Bremen is ... buzzing
From street acrobatics to open-air classics
Cologne has its carnival, Munich has the Oktoberfest. In Bremen, the celebrations go on all year round. There's something for everyone, from gravity-defying acrobats and graceful dancers to chart-breaking pop acts. Not a month goes by without some exciting event taking place in the city: the Freimarkt (the oldest funfair in Germany), the music festival and maritime festival, Europe's biggest six-day cycle race, musicals and plays, prestigious art exhibitions and last but not least the traditional Christmas market, which also extends along the Schlachte Embankment.
Bremen Theatre offers opera, dance and plays for discerning audiences. It covers four genres (music theatre, plays, dance theatre, and children's and youth theatre) and has four permanent venues, Theater am Goetheplatz, Kleines Haus (formerly Schauspielhaus), Brauhauskeller and Moks im Brauhaus. In 1962 Kurt Hübner's arrival in the city represented the beginning of a new era. Under his guidance, Bremen Theatre won widespread acclaim. The 'Bremen style' embodied by young directors such as Peter Zadek, Peter Stein and Rainer Werner Fassbinder, set designer Wilfried Minks and actors such as Bruno Ganz, Vadim Glowna and Hannelore Hoger broke new ground for German-language theatre. Still today, under the directorship of Michael Börgerding, Bremen Theatre is seen as a public forum for aesthetic and political reflection on the problems, risks, liberties and pleasures of modern urban life. The programme features more than 30 premieres every season, as well as concerts and parties. Series of talks, introductions to plays, and audience discussions after performances encourage a direct dialogue with the public.
Excitement, sensual delights, treachery and passion, Bremen Musical Theatre has it all. The glass-fronted theatre near the main train station is one of the most modern in Germany. Each of its 1,450 comfortable seats is no more than 24 metres from the edge of the stage, so everyone has a fantastic view. Whether it's Cats, Elisabeth, Dirty Dancing or Tom Jones – Bremen Musical Theatre is a venue for the big names from the world of entertainment.
Bremen maintains a strong musical tradition through companies such as the Bremen Philharmonic and the internationally acclaimed German Philharmonic Chamber Orchestra of Bremen. The latter received a special accolade at the German Business Founders' Awards in recognition of the freedom it grants musicians to determine their own repertoire and the fixed-term contracts it gives to conductors. Estonian-born Paavo Järvi has the honour of being the incumbent head conductor for the orchestra. Under his direction, the German Philharmonic Chamber Orchestra of Bremen rehearsed the full set of Beethoven symphonies and performed them in places as far away as New York, Montreal and Tokyo.
Since 1990, the annual highlight for classical music lovers has been Bremen Music Festival, whose line-up of concerts features leading orchestras, acclaimed conductors and star soloists. The festival in late September traditionally opens with Eine grosse Nachtmusik, a series of three short programmes (classical, jazz or chanson) performed around Bremen's market square. Audiences are treated to a journey through time based around a trio of musical genres. In addition to that, the German Philharmonic Chamber Orchestra of Bremen puts on a musical event of the highest calibre every year. For the Summer in Lesmona festival, Knoops Park in the north of Bremen becomes the backdrop for a feast of classical music with sunny skies and views of the Lesum river. People enjoying elaborate picnics is as much a part of the tradition as the screening of the film which gives the festival its name.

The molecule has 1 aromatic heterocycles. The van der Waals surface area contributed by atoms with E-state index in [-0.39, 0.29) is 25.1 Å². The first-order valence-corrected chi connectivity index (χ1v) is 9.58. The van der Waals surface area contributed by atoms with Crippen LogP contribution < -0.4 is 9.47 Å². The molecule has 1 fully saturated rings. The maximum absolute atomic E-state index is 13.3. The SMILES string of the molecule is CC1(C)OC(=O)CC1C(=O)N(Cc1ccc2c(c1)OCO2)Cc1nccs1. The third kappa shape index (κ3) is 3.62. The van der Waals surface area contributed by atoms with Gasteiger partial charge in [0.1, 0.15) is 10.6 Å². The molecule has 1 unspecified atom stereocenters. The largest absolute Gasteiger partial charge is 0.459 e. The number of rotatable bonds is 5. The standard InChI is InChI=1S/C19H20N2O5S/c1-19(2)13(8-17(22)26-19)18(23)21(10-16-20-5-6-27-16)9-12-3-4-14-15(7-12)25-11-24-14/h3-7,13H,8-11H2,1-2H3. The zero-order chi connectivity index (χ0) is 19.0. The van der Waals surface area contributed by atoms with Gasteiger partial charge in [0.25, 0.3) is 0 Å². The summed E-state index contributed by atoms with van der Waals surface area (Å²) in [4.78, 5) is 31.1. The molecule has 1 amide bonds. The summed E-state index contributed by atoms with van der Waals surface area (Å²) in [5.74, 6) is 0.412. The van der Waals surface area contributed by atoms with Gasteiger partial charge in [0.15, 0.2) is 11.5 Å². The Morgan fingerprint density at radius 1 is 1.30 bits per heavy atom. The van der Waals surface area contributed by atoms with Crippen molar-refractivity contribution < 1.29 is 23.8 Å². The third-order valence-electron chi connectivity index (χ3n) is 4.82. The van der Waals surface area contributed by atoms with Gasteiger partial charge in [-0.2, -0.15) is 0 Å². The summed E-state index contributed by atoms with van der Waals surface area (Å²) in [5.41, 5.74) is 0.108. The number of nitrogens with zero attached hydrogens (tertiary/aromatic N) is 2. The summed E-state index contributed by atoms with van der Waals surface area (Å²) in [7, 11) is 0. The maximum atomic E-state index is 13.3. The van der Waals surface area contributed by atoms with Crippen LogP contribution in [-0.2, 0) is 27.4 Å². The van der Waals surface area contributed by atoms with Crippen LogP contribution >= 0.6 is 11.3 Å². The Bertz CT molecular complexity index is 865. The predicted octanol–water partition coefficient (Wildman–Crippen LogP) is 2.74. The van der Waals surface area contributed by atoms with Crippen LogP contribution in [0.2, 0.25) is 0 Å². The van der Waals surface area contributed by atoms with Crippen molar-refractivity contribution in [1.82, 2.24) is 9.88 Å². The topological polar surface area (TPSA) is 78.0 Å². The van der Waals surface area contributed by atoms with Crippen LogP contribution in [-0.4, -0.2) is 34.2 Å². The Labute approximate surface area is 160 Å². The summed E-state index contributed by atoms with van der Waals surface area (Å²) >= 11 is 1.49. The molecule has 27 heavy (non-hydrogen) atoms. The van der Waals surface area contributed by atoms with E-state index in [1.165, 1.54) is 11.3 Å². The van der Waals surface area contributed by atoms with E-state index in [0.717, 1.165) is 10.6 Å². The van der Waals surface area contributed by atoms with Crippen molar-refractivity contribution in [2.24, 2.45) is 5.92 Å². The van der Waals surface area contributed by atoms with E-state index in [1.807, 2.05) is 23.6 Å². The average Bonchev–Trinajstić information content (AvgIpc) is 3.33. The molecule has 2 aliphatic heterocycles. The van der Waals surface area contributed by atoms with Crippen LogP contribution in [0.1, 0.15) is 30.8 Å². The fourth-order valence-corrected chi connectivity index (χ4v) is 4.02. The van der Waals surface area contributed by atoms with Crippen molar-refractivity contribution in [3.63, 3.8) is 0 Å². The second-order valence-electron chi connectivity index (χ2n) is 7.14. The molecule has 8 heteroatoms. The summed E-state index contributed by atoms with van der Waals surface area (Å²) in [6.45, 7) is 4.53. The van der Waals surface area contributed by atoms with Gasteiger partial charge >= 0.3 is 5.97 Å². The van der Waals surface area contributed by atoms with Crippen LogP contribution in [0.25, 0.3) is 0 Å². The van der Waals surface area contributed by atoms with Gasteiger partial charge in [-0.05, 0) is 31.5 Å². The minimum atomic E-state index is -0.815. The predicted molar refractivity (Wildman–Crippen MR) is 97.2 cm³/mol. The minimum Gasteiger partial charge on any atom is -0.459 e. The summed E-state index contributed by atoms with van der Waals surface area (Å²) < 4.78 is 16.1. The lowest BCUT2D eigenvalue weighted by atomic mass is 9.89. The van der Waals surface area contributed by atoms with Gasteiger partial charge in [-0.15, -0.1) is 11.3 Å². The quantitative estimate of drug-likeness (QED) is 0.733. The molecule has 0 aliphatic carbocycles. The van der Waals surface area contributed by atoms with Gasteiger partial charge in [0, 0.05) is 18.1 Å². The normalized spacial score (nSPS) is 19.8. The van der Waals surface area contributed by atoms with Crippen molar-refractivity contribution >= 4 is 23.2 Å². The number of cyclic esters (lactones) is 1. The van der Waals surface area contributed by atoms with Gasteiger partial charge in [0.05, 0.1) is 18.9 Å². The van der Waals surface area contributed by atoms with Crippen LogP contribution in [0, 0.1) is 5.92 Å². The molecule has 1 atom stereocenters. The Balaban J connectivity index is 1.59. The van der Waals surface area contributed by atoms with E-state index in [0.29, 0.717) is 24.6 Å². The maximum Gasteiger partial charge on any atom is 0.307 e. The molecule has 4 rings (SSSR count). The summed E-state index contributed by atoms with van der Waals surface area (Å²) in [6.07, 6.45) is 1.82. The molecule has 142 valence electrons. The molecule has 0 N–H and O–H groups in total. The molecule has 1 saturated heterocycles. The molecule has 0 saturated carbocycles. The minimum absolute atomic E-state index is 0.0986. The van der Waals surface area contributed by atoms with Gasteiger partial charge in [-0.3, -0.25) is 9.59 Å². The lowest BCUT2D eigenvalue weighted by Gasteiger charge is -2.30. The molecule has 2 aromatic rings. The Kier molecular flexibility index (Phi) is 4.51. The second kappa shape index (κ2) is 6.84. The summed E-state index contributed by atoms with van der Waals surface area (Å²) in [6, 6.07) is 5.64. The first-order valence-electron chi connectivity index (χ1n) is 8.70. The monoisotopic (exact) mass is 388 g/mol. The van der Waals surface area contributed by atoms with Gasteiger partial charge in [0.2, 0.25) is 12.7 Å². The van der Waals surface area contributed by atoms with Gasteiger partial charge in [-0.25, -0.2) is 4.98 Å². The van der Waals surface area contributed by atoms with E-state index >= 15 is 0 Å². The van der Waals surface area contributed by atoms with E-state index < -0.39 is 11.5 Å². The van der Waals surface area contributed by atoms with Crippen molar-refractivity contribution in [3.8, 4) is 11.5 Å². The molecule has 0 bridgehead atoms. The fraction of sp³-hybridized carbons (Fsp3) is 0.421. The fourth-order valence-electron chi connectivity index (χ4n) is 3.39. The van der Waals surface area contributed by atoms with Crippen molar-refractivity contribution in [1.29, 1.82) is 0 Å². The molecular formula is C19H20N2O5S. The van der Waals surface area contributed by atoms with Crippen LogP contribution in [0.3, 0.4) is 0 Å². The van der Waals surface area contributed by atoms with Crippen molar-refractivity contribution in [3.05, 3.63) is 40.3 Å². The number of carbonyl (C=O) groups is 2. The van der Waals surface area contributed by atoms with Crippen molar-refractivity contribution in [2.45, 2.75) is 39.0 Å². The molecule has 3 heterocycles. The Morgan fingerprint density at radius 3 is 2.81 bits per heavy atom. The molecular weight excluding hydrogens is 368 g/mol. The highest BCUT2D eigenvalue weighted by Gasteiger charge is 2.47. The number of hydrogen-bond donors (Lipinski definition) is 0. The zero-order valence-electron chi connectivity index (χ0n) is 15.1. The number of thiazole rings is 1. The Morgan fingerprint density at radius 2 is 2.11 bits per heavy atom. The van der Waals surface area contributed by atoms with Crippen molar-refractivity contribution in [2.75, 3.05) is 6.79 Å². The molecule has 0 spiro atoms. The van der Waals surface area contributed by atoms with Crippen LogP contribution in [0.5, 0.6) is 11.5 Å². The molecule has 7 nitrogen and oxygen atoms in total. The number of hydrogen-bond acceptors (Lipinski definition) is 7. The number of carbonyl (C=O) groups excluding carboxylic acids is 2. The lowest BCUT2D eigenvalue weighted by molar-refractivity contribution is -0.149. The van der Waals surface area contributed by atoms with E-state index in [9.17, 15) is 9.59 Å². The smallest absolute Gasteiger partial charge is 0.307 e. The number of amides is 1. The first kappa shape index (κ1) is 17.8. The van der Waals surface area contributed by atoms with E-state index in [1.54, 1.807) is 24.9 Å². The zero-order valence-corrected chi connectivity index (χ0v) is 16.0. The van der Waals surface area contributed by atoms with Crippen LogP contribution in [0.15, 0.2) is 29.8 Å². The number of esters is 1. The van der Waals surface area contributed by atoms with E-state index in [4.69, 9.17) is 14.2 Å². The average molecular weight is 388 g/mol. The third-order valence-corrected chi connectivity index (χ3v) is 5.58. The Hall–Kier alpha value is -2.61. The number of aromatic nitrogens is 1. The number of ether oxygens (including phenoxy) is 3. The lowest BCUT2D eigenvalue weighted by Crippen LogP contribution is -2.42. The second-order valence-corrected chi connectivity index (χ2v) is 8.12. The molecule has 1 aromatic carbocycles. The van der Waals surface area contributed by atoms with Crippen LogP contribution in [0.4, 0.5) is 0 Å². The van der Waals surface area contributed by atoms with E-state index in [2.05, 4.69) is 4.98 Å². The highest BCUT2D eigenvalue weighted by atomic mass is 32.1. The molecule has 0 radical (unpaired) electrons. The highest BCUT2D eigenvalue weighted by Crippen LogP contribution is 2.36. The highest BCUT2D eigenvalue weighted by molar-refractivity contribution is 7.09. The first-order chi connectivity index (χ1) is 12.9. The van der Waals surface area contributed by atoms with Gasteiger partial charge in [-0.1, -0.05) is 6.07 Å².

The great conductor Herbert von Karajan considered Bremen's Die Glocke to be one of the best three concert halls in Europe, and Dame Margaret Price declared it to be "the finest hall in the world for singers". Marvellous acoustics and original art deco auditoriums lend the venue its distinctive character, while the central location close to Bremen's historical market square adds to its charm. Regular guests at Die Glocke include the Bremen Philharmonic, Bremen's Coffeehouse Orchestra and the German Philharmonic Chamber Orchestra of Bremen.
In addition to all the playhouses and concert halls, Bremen can boast a great many exhibitions. Bremen's Kunsthalle art gallery presents an ambitious exhibition programme featuring internationally acclaimed artists. It was the very first gallery to devote a show entirely to the 'fields' theme in Vincent Van Gogh's landscape paintings. Starting with Van Gogh's Field with Poppies, which the gallery acquired in 1911, fifty paintings, drawings and watercolours documented the artist's most prolific phase in his final years. More than 320,000 people attended this spectacular exhibition – an all-time record in the gallery's 150-year-plus history. The Kunsthalle reopened in August 2011 after extensive renovations. It has been given a 21st century makeover but has lost none of its classical elegance. Berlin architects Karl Hufnagel, Peter Pütz and Michael Rafaelian designed the museum's extension, whose two side wings harmoniously bookend the Kunsthalle's neo-classical building from 1849. The gallery continues to enjoy great success with special exhibitions such as 'Sylvette, Sylvette, Sylvette. Picasso and the Model'.